The good thing about books on careers is they can be added to. And for Memphis, Morant’s story has just begun. So how can he see his legend grow from these short-term setbacks?
Offensively, some of the issue will be rectified as Ja gets his rotation mates back. Jonas Valanciunas is a great example of this - his ability to finish at the basket and set strong screens gives Ja so much more opportunity in terms of space to deal with. He can get better looks at angles at the basket or in terms of passes to perimeter shooters in the drive and kick system Memphis implements thanks to the fact that the skill of Jonas must be respected by opposing defenses more than other Grizzlies bigs.
This clip is a good example of that. Holmes has to lose a step to hang back with Jonas to prevent a Morant lob opportunity. For an athlete as quick as Ja, that step is all he needs. A lane to the rim becomes clearer, and Valanciunas’ presence creates space for Morant to close. That window of vision is more muddy when he’s two-man gaming with less effective offensive weapons.
Apply that same concept of respect - or “gravity” - to the shooting prowess of Jaren Jackson Jr., or the skill of De’Anthony Melton to get our on the run in transition after defensive stops where Morant thrives. No disrespect to Xavier Tillman Sr. or John Konchar, but their games do not boast the same level of consistent impact. The same can be said of the eventual debut of Justise Winslow - when Ja has been able to get some things going offensively beyond pick and roll sets, it has often been when he hasn’t had to be the main offensive creator/facilitator all the time.
Alongside the likes of Kyle Anderson and Tyus Jones, Morant can find new ways to get at the rim and create room between himself and his defender. And those two are more than capable helping him aggressively attack with a bucket, be it on the run or in a half-court set.
Ja Morant slams home the fast break alley oop in his first game back from a sprained ankle pic.twitter.com/y4BdSpZ68r— Main Team (@MainTeamSports) January 17, 2021
Justise Winslow will be an added layer to that, as he can be a passer of the same level of Anderson and Jones. A Ja/Tyus/Kyle/Justise/Jaren lineup has all the potential in the world for Ja to have lanes to the rim to attack. But for these types of fantasy lineups to be deployed, health is needed - health that isn’t currently reality. In the meantime, Ja alongside Jonas/Kyle/Dillon Brooks and another shooter (Grayson Allen or Desmond Bane) make it possible for that on a less grand scale - and if you take the performance of the starters early in games the last two contests in to consideration, evidence is growing that Ja’s scoring improvements will come as health and consistency returns to Memphis - and may even arrive sooner than that.
Defensively, while the cavalry eventually coming will also help there, more needs to be done to help Morant not have to deal with the screen contact alone. Blitzing ball handlers like Fox, as opposing teams do to Ja, could be a good counter to the attempts to get Ja behind screens and out of phase with ball handlers. If not a full blown blitz, better hedging instead of drop coverage would also lighten Ja’s load and slow dribble penetration. Even a helping wing taking one step toward a drive and kick guard could help - make it possible for Morant to recover the ground he loses if he’s caught in a pick.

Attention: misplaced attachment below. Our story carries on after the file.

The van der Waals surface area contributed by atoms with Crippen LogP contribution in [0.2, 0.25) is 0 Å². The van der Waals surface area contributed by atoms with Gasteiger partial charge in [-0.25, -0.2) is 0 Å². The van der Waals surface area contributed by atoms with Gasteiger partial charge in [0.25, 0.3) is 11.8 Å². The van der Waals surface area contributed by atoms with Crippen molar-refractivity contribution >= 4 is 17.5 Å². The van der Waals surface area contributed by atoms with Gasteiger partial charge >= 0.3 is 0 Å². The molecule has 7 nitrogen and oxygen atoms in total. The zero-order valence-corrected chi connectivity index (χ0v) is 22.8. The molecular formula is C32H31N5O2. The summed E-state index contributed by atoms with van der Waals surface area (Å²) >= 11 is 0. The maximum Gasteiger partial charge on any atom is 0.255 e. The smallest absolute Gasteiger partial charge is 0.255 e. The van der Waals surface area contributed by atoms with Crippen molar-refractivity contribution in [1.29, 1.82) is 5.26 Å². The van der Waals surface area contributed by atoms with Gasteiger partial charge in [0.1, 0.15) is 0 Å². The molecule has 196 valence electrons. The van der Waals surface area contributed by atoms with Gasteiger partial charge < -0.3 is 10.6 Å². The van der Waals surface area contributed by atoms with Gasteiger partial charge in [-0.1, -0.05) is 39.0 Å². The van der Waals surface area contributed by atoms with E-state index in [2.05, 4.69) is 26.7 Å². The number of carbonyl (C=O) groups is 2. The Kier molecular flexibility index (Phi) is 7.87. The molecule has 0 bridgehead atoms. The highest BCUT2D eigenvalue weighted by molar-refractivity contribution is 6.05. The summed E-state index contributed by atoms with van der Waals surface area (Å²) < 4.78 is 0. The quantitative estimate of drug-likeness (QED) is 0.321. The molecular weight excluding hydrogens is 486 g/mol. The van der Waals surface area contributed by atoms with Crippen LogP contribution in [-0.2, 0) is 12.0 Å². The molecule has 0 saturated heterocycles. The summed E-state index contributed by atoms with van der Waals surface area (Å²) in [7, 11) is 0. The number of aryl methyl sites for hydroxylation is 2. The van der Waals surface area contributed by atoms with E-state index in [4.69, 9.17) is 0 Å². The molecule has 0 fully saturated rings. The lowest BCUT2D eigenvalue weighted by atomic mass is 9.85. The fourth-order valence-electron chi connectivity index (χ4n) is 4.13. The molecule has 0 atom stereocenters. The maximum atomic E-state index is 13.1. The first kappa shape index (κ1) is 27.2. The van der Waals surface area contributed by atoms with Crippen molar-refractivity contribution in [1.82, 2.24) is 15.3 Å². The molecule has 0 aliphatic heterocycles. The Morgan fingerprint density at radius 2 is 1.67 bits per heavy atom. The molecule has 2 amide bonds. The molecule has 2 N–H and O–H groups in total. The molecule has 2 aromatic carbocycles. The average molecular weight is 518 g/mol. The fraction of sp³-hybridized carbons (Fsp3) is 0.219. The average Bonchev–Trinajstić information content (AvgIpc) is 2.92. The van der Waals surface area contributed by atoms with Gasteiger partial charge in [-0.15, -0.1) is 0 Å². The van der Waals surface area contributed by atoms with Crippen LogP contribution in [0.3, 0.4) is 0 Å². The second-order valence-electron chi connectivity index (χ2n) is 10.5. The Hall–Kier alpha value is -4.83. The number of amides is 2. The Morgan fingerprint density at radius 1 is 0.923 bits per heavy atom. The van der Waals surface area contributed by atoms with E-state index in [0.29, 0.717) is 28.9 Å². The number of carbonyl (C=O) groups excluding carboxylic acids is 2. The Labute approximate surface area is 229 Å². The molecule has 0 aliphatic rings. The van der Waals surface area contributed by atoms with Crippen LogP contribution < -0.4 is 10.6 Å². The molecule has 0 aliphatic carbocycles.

He is asked to be so much offensively, to expect comparable output on defense is unrealistic. Still, where Morant can show growth individually beyond scheme is in continued film study and a better understanding of what opponents want to do to him. The shots above against the Kings are a great example, of which you could find many more - as the numbers suggest. Better angles taking on the screen, reading passing lanes and attacking those more consistently, going under screens where appropriate, and communicating/better feeling the help from his bigs and wings depending on his place on the floor would all make his life easier. That comes with what he is surely already doing - watching tape defensively - and applying it on the floor. This is a tough task given the lack of practice, but it is a necessary one for Ja’s evolution as a player.
Getting back to essentially a net-neutral defensive player will make Morant that much more dangerous. But the team cannot bank on a healthy squad around him getting him there. Ja knows this - he gets that his role is most influential offensively, but there has to be a progression to the mean defensively. And in the current environment, being a student of the game and watching/learning the opposition’s attack approaches, angles, and schemes is the best route forward.
Ja Morant did things as a rookie that few - if any - guards before him have ever done. Yet the NBA has caught up in ways - enough data and film of Ja exists now to take away what he wants to do to be comfortable on a consistent basis. This isn’t exclusive to basketball- from athletic quarterbacks to hot throwing pitchers, the likes of defenses and batters across football and baseball have been able to catch up to talents that they hadn’t seen before. What separates the good from the great - the one-hit wonders from the all-timers - is the counter to the counter punch that special player comes up with.
Morant, for all his physical gifts, has perhaps even more impressive mental ones. He is tough, pushing through pain and being there for his teammates when he is needed most. He is engaged, taking an interest in the team and their goals and not just his own. He wants to take on the responsibility that comes with being the face of the franchise, and even when not playing his best he wants to find areas of improvement to get him - and therefore his team - to the next level.
The book may be out on Ja Morant in some ways. But in others, the league is about to find out just how dynamic this legend in the making’s motivation and desire to be better is. And then, they’ll find themselves back at chapter one.
For as the NBA thinks they have figured out the answers, Ja and the Grizzlies will almost certainly change the questions.